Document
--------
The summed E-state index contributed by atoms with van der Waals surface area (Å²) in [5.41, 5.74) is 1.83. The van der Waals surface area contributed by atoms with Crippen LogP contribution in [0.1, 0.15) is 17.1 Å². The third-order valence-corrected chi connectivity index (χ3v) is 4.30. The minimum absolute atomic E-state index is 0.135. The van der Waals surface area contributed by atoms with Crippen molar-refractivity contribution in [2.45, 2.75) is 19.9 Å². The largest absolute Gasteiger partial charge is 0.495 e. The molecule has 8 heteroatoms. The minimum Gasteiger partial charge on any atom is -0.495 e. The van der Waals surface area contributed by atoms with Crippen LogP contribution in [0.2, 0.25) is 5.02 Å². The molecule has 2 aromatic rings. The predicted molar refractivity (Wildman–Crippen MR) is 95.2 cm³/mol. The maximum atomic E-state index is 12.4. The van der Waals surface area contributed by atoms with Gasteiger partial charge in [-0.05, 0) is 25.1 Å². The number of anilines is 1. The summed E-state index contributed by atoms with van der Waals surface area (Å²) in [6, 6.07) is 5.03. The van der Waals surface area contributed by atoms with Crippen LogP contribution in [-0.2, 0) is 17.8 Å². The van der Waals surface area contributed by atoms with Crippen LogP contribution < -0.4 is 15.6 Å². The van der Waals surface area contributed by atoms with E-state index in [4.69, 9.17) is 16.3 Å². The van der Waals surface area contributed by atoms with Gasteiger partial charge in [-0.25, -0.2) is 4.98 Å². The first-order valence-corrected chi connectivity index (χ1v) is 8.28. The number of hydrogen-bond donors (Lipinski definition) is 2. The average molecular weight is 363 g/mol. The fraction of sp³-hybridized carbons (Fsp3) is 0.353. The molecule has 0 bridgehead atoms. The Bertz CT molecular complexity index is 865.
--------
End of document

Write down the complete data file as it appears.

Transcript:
The summed E-state index contributed by atoms with van der Waals surface area (Å²) in [5.41, 5.74) is 1.83. The van der Waals surface area contributed by atoms with Crippen LogP contribution in [0.1, 0.15) is 17.1 Å². The third-order valence-corrected chi connectivity index (χ3v) is 4.30. The minimum absolute atomic E-state index is 0.135. The van der Waals surface area contributed by atoms with Crippen molar-refractivity contribution in [2.45, 2.75) is 19.9 Å². The largest absolute Gasteiger partial charge is 0.495 e. The molecule has 8 heteroatoms. The minimum Gasteiger partial charge on any atom is -0.495 e. The van der Waals surface area contributed by atoms with Crippen LogP contribution in [0.2, 0.25) is 5.02 Å². The molecule has 2 aromatic rings. The predicted molar refractivity (Wildman–Crippen MR) is 95.2 cm³/mol. The maximum atomic E-state index is 12.4. The van der Waals surface area contributed by atoms with Gasteiger partial charge in [-0.05, 0) is 25.1 Å². The number of anilines is 1. The summed E-state index contributed by atoms with van der Waals surface area (Å²) in [6, 6.07) is 5.03. The van der Waals surface area contributed by atoms with Crippen LogP contribution in [-0.2, 0) is 17.8 Å². The van der Waals surface area contributed by atoms with Crippen LogP contribution < -0.4 is 15.6 Å². The van der Waals surface area contributed by atoms with E-state index in [4.69, 9.17) is 16.3 Å². The van der Waals surface area contributed by atoms with Gasteiger partial charge in [-0.25, -0.2) is 4.98 Å². The first-order valence-corrected chi connectivity index (χ1v) is 8.28. The number of hydrogen-bond donors (Lipinski definition) is 2. The average molecular weight is 363 g/mol. The fraction of sp³-hybridized carbons (Fsp3) is 0.353. The molecule has 0 bridgehead atoms. The Bertz CT molecular complexity index is 865.